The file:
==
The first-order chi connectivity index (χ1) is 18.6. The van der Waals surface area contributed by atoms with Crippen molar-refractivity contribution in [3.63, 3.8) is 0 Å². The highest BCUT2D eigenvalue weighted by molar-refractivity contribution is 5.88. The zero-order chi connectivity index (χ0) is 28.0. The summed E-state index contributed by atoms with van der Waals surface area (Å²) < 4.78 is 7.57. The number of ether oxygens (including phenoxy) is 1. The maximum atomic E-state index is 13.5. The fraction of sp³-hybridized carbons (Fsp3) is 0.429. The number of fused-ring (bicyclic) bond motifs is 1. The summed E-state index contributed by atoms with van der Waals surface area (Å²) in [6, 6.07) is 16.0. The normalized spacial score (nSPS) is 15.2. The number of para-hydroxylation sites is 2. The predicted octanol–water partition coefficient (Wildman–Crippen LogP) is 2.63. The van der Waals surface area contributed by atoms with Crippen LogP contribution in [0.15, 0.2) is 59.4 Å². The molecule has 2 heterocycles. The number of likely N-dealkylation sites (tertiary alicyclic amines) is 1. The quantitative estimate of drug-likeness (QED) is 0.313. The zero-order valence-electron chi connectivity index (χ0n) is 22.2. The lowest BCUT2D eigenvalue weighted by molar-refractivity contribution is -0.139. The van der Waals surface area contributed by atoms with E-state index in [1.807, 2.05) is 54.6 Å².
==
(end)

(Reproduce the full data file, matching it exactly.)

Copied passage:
The first-order chi connectivity index (χ1) is 18.6. The van der Waals surface area contributed by atoms with Crippen molar-refractivity contribution in [3.63, 3.8) is 0 Å². The highest BCUT2D eigenvalue weighted by molar-refractivity contribution is 5.88. The zero-order chi connectivity index (χ0) is 28.0. The summed E-state index contributed by atoms with van der Waals surface area (Å²) < 4.78 is 7.57. The number of ether oxygens (including phenoxy) is 1. The maximum atomic E-state index is 13.5. The fraction of sp³-hybridized carbons (Fsp3) is 0.429. The number of fused-ring (bicyclic) bond motifs is 1. The summed E-state index contributed by atoms with van der Waals surface area (Å²) in [6, 6.07) is 16.0. The normalized spacial score (nSPS) is 15.2. The number of para-hydroxylation sites is 2. The predicted octanol–water partition coefficient (Wildman–Crippen LogP) is 2.63. The van der Waals surface area contributed by atoms with Crippen LogP contribution in [0.15, 0.2) is 59.4 Å². The molecule has 2 heterocycles. The number of likely N-dealkylation sites (tertiary alicyclic amines) is 1. The quantitative estimate of drug-likeness (QED) is 0.313. The zero-order valence-electron chi connectivity index (χ0n) is 22.2. The lowest BCUT2D eigenvalue weighted by molar-refractivity contribution is -0.139. The van der Waals surface area contributed by atoms with E-state index in [1.807, 2.05) is 54.6 Å².